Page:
A friend asked me about the difference between due to and because.
These phrases mean, in one sense, the same. Due to can mean because of or owing to.
EXAMPLES: He had to withdraw due to a knee injury. He had to withdraw because of a knee injury.
But due to can also mean attributable to. EXAMPLE: Give unto Caesar what is due to Caesar.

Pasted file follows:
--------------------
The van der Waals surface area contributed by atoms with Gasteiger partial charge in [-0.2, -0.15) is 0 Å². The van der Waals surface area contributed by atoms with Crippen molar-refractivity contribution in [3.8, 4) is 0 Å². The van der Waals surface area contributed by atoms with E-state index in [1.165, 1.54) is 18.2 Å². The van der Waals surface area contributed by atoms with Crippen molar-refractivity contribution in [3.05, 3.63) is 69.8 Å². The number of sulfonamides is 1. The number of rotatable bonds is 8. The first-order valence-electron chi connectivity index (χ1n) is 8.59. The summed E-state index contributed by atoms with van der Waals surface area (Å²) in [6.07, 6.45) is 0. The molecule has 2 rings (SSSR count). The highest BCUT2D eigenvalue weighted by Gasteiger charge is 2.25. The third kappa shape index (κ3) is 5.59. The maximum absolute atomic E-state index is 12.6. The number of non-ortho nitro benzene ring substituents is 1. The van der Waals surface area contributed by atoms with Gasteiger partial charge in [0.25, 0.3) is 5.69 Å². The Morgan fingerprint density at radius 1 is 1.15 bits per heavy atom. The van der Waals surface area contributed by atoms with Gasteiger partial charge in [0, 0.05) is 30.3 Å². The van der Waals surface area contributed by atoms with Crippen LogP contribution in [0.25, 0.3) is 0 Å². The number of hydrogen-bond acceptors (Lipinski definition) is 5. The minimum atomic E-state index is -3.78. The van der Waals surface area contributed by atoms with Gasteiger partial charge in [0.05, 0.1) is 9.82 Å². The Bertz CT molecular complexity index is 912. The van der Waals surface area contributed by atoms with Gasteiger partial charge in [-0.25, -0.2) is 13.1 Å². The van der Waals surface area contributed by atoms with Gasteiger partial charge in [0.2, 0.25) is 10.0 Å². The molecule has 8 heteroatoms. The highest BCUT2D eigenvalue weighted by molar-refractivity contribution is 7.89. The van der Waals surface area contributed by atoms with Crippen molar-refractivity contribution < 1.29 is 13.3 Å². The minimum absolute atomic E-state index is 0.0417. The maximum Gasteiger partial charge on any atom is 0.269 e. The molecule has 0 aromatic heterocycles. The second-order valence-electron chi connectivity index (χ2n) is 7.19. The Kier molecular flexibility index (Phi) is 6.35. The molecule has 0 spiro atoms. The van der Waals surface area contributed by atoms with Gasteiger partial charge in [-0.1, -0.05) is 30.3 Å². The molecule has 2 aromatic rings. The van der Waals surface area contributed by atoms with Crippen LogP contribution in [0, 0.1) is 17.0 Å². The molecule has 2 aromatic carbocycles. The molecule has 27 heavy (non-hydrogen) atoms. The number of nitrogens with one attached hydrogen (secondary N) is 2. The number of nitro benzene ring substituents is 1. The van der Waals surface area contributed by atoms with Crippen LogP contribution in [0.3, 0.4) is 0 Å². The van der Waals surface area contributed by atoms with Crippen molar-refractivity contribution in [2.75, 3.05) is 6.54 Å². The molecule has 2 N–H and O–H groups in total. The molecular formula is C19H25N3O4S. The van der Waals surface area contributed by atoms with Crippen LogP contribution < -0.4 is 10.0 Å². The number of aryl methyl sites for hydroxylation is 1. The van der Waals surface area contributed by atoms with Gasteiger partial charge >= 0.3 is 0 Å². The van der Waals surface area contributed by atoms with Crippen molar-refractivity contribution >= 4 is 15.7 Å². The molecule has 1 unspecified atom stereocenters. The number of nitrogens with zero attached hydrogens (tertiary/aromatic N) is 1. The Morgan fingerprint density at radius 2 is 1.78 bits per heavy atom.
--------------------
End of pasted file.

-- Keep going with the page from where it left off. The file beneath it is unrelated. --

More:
Due to can also mean likely or expected to. EXAMPLE: The new mall is due to open in December.
In the last two instances, we cannot use because of.
Source: The New Oxford American Dictionary
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